Emer Dooley
Excellence in Teaching

When Emer Dooley decided to become a professor and teacher, she asked herself, "How hard can it be?"

After all, she was used to the fast-paced, challenging world of the computer industry, where she worked as an engineer and in marketing. Her presentations typically were interrupted with pointed questions, her reasoning subjected to scrutiny.

After that training, how hard could it be to teach?

"It was painful," Dooley, a UW teaching assistant, admits now. "I was amazed at how hard it was."

Dooley reflected on her best teachers and developed two principles: The class had to be fun, and the students couldn't be passive.

The style she has evolved--challenging, demanding and innovative--has gained her the respect of faculty and students and led to an Excellence in Teaching Award for 1997.

Born and raised in Ireland, Dooley received a bachelor's degree in electronic engineering and a master's in computer engineering, both from the University of Limerick. She worked for Digital Equipment in Ireland as a test, product and design engineer. She moved up the corporate ladder, becoming a senior design engineer and project lead at Digital's headquarters in Maynard, Mass., in 1988.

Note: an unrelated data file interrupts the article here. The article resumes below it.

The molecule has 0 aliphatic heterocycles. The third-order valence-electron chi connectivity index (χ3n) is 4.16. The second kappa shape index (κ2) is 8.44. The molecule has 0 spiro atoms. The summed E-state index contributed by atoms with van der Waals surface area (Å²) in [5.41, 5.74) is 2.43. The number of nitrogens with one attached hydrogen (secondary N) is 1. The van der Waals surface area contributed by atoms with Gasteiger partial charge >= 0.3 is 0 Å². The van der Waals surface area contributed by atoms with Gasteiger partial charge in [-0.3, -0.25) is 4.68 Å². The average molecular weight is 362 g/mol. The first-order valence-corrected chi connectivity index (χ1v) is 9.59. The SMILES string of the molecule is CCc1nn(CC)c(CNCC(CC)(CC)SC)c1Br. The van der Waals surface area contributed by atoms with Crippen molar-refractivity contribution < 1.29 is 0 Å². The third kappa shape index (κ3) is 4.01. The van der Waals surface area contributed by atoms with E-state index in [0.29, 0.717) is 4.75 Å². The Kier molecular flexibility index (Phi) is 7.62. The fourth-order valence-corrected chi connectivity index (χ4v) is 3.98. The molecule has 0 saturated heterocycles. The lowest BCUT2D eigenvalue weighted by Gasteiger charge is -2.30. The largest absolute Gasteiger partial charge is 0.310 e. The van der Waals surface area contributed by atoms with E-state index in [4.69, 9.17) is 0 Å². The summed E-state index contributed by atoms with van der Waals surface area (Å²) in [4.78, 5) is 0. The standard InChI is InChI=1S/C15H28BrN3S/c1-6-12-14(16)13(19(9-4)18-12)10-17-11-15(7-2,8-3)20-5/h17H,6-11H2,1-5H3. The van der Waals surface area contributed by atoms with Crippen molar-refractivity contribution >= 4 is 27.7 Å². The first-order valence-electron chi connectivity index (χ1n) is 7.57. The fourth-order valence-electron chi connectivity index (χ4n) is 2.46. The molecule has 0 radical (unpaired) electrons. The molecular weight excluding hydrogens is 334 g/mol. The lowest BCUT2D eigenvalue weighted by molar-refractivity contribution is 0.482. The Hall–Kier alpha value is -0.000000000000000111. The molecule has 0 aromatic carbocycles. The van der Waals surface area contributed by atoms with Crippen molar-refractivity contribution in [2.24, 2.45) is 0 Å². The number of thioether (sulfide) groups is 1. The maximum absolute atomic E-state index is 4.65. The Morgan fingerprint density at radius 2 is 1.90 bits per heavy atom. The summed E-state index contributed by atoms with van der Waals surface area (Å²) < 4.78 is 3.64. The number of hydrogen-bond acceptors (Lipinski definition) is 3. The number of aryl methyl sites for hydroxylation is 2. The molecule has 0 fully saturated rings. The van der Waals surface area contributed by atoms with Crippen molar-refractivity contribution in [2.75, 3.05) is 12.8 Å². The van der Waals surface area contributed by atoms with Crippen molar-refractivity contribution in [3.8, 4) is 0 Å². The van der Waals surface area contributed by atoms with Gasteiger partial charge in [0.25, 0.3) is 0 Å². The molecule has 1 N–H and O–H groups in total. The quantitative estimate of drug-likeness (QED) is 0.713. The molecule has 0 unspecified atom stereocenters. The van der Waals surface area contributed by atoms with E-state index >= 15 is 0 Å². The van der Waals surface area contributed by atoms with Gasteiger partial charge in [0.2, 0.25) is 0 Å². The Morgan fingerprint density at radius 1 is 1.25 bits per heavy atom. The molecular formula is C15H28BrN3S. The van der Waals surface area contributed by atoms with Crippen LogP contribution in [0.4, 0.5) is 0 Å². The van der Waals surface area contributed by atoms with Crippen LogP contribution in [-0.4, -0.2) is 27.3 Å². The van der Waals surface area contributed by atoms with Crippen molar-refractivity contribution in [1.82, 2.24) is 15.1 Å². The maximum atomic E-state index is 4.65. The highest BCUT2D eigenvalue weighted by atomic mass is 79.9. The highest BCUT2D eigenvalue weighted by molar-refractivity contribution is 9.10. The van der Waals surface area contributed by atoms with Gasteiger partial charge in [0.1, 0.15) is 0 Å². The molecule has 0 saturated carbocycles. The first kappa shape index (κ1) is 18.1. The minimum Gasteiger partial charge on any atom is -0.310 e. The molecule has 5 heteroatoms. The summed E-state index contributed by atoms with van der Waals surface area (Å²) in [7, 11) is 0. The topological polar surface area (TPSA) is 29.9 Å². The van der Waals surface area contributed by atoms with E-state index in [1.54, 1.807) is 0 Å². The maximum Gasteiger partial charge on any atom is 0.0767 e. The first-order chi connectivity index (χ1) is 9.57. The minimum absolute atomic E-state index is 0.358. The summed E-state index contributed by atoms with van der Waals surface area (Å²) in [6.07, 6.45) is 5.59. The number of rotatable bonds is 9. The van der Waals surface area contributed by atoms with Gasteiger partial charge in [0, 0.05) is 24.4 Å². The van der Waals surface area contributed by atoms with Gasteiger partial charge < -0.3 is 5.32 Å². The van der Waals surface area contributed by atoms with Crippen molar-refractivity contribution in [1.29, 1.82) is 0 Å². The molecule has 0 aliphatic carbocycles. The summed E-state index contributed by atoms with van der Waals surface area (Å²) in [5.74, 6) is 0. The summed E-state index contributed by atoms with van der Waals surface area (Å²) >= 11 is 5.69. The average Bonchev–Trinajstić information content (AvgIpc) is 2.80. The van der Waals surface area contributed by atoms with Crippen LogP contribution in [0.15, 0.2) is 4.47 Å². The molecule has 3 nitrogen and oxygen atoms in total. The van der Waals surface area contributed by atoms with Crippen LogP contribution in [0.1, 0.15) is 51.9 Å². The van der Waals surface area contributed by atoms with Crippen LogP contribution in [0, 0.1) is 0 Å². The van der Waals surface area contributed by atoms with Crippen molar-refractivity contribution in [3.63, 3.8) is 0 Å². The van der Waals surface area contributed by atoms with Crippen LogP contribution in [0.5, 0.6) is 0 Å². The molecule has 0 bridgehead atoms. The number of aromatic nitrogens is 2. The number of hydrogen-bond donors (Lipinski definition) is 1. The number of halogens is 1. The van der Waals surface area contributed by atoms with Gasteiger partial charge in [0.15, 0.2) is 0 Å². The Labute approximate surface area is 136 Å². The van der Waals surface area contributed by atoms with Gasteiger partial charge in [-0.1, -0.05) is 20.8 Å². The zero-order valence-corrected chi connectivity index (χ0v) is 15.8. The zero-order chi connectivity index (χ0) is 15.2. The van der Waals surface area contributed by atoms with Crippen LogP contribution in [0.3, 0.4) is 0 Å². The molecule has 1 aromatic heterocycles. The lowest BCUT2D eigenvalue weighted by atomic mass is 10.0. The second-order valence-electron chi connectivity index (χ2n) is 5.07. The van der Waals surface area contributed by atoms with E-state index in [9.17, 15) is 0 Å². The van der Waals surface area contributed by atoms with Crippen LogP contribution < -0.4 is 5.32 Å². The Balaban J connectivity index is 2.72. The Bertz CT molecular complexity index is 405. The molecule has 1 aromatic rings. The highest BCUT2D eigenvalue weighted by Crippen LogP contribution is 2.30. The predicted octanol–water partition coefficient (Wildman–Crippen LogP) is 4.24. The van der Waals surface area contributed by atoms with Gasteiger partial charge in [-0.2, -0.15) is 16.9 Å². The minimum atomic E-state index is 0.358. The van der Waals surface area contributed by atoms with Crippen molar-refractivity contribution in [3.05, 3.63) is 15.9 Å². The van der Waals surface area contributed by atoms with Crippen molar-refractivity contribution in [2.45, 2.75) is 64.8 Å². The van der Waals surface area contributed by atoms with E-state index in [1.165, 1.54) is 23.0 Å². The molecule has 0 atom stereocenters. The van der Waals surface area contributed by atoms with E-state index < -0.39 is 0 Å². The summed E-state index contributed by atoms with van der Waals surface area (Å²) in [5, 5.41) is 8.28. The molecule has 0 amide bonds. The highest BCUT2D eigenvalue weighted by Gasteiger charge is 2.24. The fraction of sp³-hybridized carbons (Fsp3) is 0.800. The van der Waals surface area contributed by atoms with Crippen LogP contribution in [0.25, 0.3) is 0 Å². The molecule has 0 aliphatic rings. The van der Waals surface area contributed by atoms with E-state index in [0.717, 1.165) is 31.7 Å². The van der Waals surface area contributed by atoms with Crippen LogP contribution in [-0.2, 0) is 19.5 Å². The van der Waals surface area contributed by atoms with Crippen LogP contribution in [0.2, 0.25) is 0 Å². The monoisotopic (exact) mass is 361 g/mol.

But something was missing. She returned to school, to the UW, in 1990 to study for an M.B.A. Upon graduation, she went to work for Digital Systems of Redmond as a product manager. But marketing didn't offer the kinds of challenges she was seeking. "I had liked the business school and kept in touch with one of my professors, Gary Hansen. I had wanted to teach since I graduated high school -- when my father talked me out of wanting to be a high school teacher." She enrolled in the UW Ph.D. program in the School of Business Administration.

Dooley's second teaching experience, Winter Quarter, was a required undergraduate class in business, government and society. Many students have said they hated this class and challenged its relevance. Knowing this, Dooley decided to "change the ground rules."

She stressed current events in classroom discussions. She didn't simply discuss the effects of antitrust litigation on business, she persuaded Microsoft's senior corporate attorney for litigation to come to class and discuss the company's experience. She invited a student drama group to come to the class to protray the case of Union Carbide and the Bhopal disaster.

One of Dooley's faculty colleagues commented, "No other doctoral student and actually few if any faculty ... deserve this recognition more. Emer works very very hard and because of this she is very, very successful."--Bob Roseth, UW Office of News and Information

Return to "Best of 1997" Title Page

Send a letter to the editor at columns@u.washington.edu.

Table of Contents